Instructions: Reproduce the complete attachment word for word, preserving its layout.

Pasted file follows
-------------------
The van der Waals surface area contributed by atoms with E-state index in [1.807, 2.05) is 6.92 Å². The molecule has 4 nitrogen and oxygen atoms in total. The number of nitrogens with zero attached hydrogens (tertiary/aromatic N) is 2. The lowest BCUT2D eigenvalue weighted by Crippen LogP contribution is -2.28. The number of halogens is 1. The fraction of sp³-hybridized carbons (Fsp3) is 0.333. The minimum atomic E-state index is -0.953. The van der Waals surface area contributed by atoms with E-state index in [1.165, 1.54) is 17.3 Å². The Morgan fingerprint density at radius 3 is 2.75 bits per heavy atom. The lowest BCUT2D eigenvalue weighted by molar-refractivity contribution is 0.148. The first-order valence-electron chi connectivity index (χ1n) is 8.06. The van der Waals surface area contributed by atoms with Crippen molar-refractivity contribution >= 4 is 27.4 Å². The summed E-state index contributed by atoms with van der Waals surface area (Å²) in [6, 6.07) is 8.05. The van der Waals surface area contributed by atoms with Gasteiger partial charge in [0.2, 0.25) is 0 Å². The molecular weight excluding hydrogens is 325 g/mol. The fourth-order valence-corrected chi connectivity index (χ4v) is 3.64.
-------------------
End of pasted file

The van der Waals surface area contributed by atoms with E-state index in [1.807, 2.05) is 6.92 Å². The molecule has 4 nitrogen and oxygen atoms in total. The number of nitrogens with zero attached hydrogens (tertiary/aromatic N) is 2. The lowest BCUT2D eigenvalue weighted by Crippen LogP contribution is -2.28. The number of halogens is 1. The fraction of sp³-hybridized carbons (Fsp3) is 0.333. The minimum atomic E-state index is -0.953. The van der Waals surface area contributed by atoms with E-state index in [1.165, 1.54) is 17.3 Å². The Morgan fingerprint density at radius 3 is 2.75 bits per heavy atom. The lowest BCUT2D eigenvalue weighted by molar-refractivity contribution is 0.148. The first-order valence-electron chi connectivity index (χ1n) is 8.06. The van der Waals surface area contributed by atoms with Crippen molar-refractivity contribution >= 4 is 27.4 Å². The summed E-state index contributed by atoms with van der Waals surface area (Å²) in [6, 6.07) is 8.05. The van der Waals surface area contributed by atoms with Gasteiger partial charge in [0.2, 0.25) is 0 Å². The molecular weight excluding hydrogens is 325 g/mol. The fourth-order valence-corrected chi connectivity index (χ4v) is 3.64.